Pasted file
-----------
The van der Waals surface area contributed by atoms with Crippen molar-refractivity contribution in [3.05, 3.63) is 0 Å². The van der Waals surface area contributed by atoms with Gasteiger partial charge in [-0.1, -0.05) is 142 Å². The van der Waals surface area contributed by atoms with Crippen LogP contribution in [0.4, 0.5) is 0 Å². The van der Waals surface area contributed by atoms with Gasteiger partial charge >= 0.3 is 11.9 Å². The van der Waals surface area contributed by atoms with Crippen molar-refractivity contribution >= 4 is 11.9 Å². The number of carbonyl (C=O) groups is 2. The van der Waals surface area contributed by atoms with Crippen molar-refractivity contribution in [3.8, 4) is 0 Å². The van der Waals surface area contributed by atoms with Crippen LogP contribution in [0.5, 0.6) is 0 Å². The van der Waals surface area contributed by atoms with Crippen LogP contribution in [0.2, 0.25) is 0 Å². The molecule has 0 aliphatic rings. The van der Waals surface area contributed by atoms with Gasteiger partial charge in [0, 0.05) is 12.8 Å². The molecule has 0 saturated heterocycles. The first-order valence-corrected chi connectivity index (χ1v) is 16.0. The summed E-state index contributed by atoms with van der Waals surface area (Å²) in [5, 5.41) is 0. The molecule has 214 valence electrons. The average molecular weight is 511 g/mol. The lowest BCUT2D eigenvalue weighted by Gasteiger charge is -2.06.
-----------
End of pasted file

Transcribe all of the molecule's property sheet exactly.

The van der Waals surface area contributed by atoms with Crippen molar-refractivity contribution in [3.05, 3.63) is 0 Å². The van der Waals surface area contributed by atoms with Gasteiger partial charge in [-0.1, -0.05) is 142 Å². The van der Waals surface area contributed by atoms with Crippen LogP contribution in [0.4, 0.5) is 0 Å². The van der Waals surface area contributed by atoms with Gasteiger partial charge >= 0.3 is 11.9 Å². The van der Waals surface area contributed by atoms with Crippen molar-refractivity contribution >= 4 is 11.9 Å². The number of carbonyl (C=O) groups is 2. The van der Waals surface area contributed by atoms with Crippen molar-refractivity contribution in [3.8, 4) is 0 Å². The van der Waals surface area contributed by atoms with Crippen LogP contribution in [0.5, 0.6) is 0 Å². The van der Waals surface area contributed by atoms with Crippen LogP contribution in [0.2, 0.25) is 0 Å². The molecule has 0 aliphatic rings. The van der Waals surface area contributed by atoms with Gasteiger partial charge in [0, 0.05) is 12.8 Å². The molecule has 0 saturated heterocycles. The first-order valence-corrected chi connectivity index (χ1v) is 16.0. The summed E-state index contributed by atoms with van der Waals surface area (Å²) in [5, 5.41) is 0. The molecule has 214 valence electrons. The average molecular weight is 511 g/mol. The lowest BCUT2D eigenvalue weighted by Gasteiger charge is -2.06.